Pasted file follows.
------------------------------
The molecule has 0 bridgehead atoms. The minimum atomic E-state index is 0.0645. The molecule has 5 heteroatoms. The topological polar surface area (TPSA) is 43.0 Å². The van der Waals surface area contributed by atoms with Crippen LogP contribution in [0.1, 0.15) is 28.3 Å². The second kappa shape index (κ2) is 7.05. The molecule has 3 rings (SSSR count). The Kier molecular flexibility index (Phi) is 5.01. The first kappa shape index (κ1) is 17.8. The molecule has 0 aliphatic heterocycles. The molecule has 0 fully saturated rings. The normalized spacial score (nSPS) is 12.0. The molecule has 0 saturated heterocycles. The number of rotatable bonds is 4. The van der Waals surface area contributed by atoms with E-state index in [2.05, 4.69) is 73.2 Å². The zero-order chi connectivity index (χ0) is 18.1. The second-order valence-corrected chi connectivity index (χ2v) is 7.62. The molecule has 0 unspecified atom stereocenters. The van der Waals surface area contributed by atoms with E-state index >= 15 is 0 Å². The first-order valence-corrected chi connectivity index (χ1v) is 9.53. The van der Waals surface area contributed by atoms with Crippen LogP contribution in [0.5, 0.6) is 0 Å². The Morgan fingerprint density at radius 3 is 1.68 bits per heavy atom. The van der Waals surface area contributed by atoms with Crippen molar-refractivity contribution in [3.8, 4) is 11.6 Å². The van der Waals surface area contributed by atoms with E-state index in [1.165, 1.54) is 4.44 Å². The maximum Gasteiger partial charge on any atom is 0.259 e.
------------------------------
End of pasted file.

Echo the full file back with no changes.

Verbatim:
The molecule has 0 bridgehead atoms. The minimum atomic E-state index is 0.0645. The molecule has 5 heteroatoms. The topological polar surface area (TPSA) is 43.0 Å². The van der Waals surface area contributed by atoms with Crippen LogP contribution in [0.1, 0.15) is 28.3 Å². The second kappa shape index (κ2) is 7.05. The molecule has 3 rings (SSSR count). The Kier molecular flexibility index (Phi) is 5.01. The first kappa shape index (κ1) is 17.8. The molecule has 0 aliphatic heterocycles. The molecule has 0 fully saturated rings. The normalized spacial score (nSPS) is 12.0. The molecule has 0 saturated heterocycles. The number of rotatable bonds is 4. The van der Waals surface area contributed by atoms with E-state index in [2.05, 4.69) is 73.2 Å². The zero-order chi connectivity index (χ0) is 18.1. The second-order valence-corrected chi connectivity index (χ2v) is 7.62. The molecule has 0 unspecified atom stereocenters. The van der Waals surface area contributed by atoms with E-state index >= 15 is 0 Å². The first-order valence-corrected chi connectivity index (χ1v) is 9.53. The van der Waals surface area contributed by atoms with Crippen LogP contribution in [0.5, 0.6) is 0 Å². The Morgan fingerprint density at radius 3 is 1.68 bits per heavy atom. The van der Waals surface area contributed by atoms with Crippen molar-refractivity contribution in [3.8, 4) is 11.6 Å². The van der Waals surface area contributed by atoms with E-state index in [1.165, 1.54) is 4.44 Å². The maximum Gasteiger partial charge on any atom is 0.259 e.